SULLIVAN’S ISLAND — A newly formed development group plans to invest more than $30 million to acquire and renovate a 90-year-old, vacant private oceanfront club on this seaside enclave.But elected officials want more details before signing off on allowing a commercial project in a residential area....
SULLIVAN’S ISLAND — A newly formed development group plans to invest more than $30 million to acquire and renovate a 90-year-old, vacant private oceanfront club on this seaside enclave.
But elected officials want more details before signing off on allowing a commercial project in a residential area.
Sullivan’s Island Bathing Co. is asking the town to allow a members-only social venture called the Ocean Club at 1735 Atlantic Ave. as a conditional use in an area zoned for single-family homes.
Shep Davis, the development firm’s managing partner, pointed out last week that the property operated as a private club for close to a century without being open to island residents.
Under this latest proposal, they’ll have that option for the first time — at a cost of a $60,000 sign-up fee and an estimated $500 in monthly dues.
The property had been known for decades as the Sand Dunes Club. It was a private beachside retreat for employees of the former South Carolina Electric & Gas Co., which Dominion Energy acquired in early 2019 after the V.C. Summer nuclear plant debacle 18 months earlier.
The Richmond, Va.-based utility closed the property at the onset of the COVID-19 pandemic in early 2020, and it never reopened, according to attorney Brian Hellman, a Sullivan’s resident who is representing the development group.
Built in 1933 for $14,000, the then 5,400-square-foot structure was called Jasper Hall, an officer’s club for military personnel stationed at nearby Fort Moultrie. SCE&G acquired it in the 1950s and expanded it over the years to just under 10,000 square feet.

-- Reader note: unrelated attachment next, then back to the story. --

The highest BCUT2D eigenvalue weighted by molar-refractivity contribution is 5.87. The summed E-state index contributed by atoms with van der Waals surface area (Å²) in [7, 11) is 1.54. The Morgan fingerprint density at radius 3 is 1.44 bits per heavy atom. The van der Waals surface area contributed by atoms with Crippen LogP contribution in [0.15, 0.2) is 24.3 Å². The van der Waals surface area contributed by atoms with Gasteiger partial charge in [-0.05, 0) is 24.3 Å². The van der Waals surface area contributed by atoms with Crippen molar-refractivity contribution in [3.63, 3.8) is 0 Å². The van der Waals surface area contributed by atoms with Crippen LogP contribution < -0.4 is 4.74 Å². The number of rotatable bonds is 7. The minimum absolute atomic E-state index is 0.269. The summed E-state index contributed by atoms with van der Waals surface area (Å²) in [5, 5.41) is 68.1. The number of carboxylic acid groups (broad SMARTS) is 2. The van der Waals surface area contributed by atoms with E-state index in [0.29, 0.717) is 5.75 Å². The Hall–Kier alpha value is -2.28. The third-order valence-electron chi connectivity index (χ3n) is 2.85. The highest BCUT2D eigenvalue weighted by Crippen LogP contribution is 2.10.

Davis said the property has not been properly kept up for several years and is in disrepair.
One neighbor recently complained of the uncovered pool starting to smell and becoming a breeding ground for mosquitoes. Hellman and Davis said the pool is being maintained.
Davis estimated it will take an investment of “in excess of $30 million” for his group to buy the property, overhaul the building and amenities and place a stormwater retention pond underground. Retrofitting the pool alone, he said could cost half a million dollars.
Improvement plans include offering separate pools for families and adults, upgrading the existing building and landscaping the parking area. The developers also would add a fitness center, dining terrace and gazebo along with a new entry area off a beach access path.
“We can preserve the building and re-create the club for its historical use,” Davis said.
Hellman said the current proposal comes after gathering input during several meetings with residents and town leaders over the past few months.
He said the private-membership venue will provide a place for homeowners to eat and exercise without having to drive off the island or jockey for tables with tourists at the restaurants in the town’s small business district.
“It will be a gathering place to socialize that won’t compete with beachgoers,” Hellman said. “Dining will not be open to the general public and will reduce the need for residents to leave the island.”
The 3.5-acre club site is owned by a company affiliated with Charleston real estate investor John Derbyshire, the former owner of the chain of Money Man Pawn shops. The firm paid Dominion $16.2 million for the property in 2022, according to Charleston County land records.
A large house is being built for Derbyshire, who plans to remain a partner in the project, on part of the property next to the club, according to Hellman.
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The developer said the goal is that the Ocean Club will be open to all Sullivan’s residents who want to join. Davis estimated the venture will need at least 400 members to get the project off the ground.
The proposed Ocean Club would give priority to individuals and families who primarily reside on the island, said Jim Wanless, one of the partners. Off-island residents could join, too.